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Is English devolution dead?

Before the EU referendum the path for English devolution was relatively clear. Dr Jo Casebourne and Lucy Campbell ask whether the devolution agenda is now in peril.

Seven months on from the EU referendum, Greater Lincolnshire and the East of England deals have fallen apart and the Sheffield mayoral election has been postponed. There has been remarkably little success in securing devolution deals in ‘two-tier’ areas, where service provision is split across two levels: county and district councils.

Last week in Birmingham, the Institute for Government and Grant Thornton convened local government chief executives to find out what could be done to get English devolution outside of cities back on track. We heard how Suffolk, Oxfordshire and Nottinghamshire have all been trying, so far unsuccessfully, to secure devolution deals with government, summarised by one chief executive as ‘18 months of drama, comedy and tragedy’.

Local government can revive English devolution

Local authorities in areas with both counties and districts have learned a lot about what doesn’t work in trying to secure devolution deals with government. To make the deals work, they must work to:

  • Build a narrative: offer something that central government cannot refuse. Local authorities must be ambitious and assertive, presenting an exciting and clear vision to central government and to their constituents.
  • Build relationships and buy-in: engage with partners and the public to get the buy-in and support that devolution needs.
  • Engage local politicians: otherwise they will not commit to or support a combined local authority or a new mayor.
  • Consider non-mayoral models: Unitarisation is where county and district councils unite into one political body, as we’ve seen in Cornwall. It can be an equally eye-catching and appealing model if mayors do not work for some areas.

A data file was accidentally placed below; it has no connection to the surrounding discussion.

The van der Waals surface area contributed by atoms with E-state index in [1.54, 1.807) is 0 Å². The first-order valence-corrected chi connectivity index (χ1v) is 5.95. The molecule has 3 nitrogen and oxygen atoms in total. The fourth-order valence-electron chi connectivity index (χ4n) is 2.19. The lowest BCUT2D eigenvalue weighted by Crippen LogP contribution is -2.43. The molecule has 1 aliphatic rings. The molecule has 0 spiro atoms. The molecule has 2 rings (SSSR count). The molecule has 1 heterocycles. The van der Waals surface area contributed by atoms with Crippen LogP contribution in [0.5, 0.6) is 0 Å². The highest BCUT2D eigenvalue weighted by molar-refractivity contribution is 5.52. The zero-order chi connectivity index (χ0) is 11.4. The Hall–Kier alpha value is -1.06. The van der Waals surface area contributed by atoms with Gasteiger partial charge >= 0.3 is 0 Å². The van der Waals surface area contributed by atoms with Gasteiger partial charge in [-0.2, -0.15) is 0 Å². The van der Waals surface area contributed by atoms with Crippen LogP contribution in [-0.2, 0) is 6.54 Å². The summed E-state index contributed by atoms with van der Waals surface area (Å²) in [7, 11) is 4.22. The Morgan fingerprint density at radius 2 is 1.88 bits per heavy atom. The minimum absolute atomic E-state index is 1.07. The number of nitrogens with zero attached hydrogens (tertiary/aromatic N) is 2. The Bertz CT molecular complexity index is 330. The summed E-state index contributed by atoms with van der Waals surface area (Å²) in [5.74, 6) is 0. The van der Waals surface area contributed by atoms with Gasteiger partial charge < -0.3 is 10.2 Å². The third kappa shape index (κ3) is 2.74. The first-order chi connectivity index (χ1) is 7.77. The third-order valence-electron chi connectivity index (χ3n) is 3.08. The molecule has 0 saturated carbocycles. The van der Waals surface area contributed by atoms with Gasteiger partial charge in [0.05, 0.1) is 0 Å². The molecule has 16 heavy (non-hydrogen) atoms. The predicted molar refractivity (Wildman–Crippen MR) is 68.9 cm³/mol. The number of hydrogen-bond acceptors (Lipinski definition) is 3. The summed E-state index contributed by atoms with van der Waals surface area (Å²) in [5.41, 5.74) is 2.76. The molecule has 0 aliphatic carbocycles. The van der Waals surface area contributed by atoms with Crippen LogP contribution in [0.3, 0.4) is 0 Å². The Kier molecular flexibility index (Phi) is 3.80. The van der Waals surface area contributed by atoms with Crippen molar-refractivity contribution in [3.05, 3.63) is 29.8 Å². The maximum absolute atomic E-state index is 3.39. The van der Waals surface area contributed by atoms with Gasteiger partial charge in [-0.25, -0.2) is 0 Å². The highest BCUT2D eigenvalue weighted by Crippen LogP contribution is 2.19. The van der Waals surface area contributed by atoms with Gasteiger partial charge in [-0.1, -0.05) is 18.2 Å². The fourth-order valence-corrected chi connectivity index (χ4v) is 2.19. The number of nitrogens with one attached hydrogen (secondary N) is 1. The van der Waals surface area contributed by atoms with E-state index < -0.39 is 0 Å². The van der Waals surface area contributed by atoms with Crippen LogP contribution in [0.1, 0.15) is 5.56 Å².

• Learn from global examples: Mayoral models are used around the world outside of city regions – local authorities should use these examples to challenge assumptions about the sorts of places that mayors make sense for.  

Central government needs to provide clarity

With some authorities questioning if they should keep putting time and effort into devolution, central government needs to:

  • provide clarity on what is happening for non-metropolitan areas seeking devolution deals (as we’ve argued before)
  • stop removing local innovation from bids, as this makes them uniform and unexciting, making it harder to engage the electorate
  • avoid using the precedent of Greater Manchester to limit what other devolution deals can contain.

Mayoral elections in jeopardy?

So far, public enthusiasm for devolution has been limited. Many people living in places with a metro mayor election in May – Greater Manchester, Liverpool City Region, Cambridgeshire and Peterborough, Tees Valley, West of England and West Midlands – are still unaware that an election will be taking place.

Although the narrative of devolution emphasises local power, public engagement has not matched this rhetoric and polling has shown only lukewarm support. Attendees of our event suggested that it might be possible for local politicians to use the guiding narrative of Brexit – taking back control – to communicate devolution and to mobilise the public. This could avoid seeing a repeat of low voter turnout as happened with Police and Crime Commissioners, which would undermine the legitimacy of the new mayors.

Our next event in the English Local Leadership series – ‘How will new mayors work with Whitehall to improve prospects for their city-regions?’ – takes place on 20 March 2017 and will explore these issues further.  

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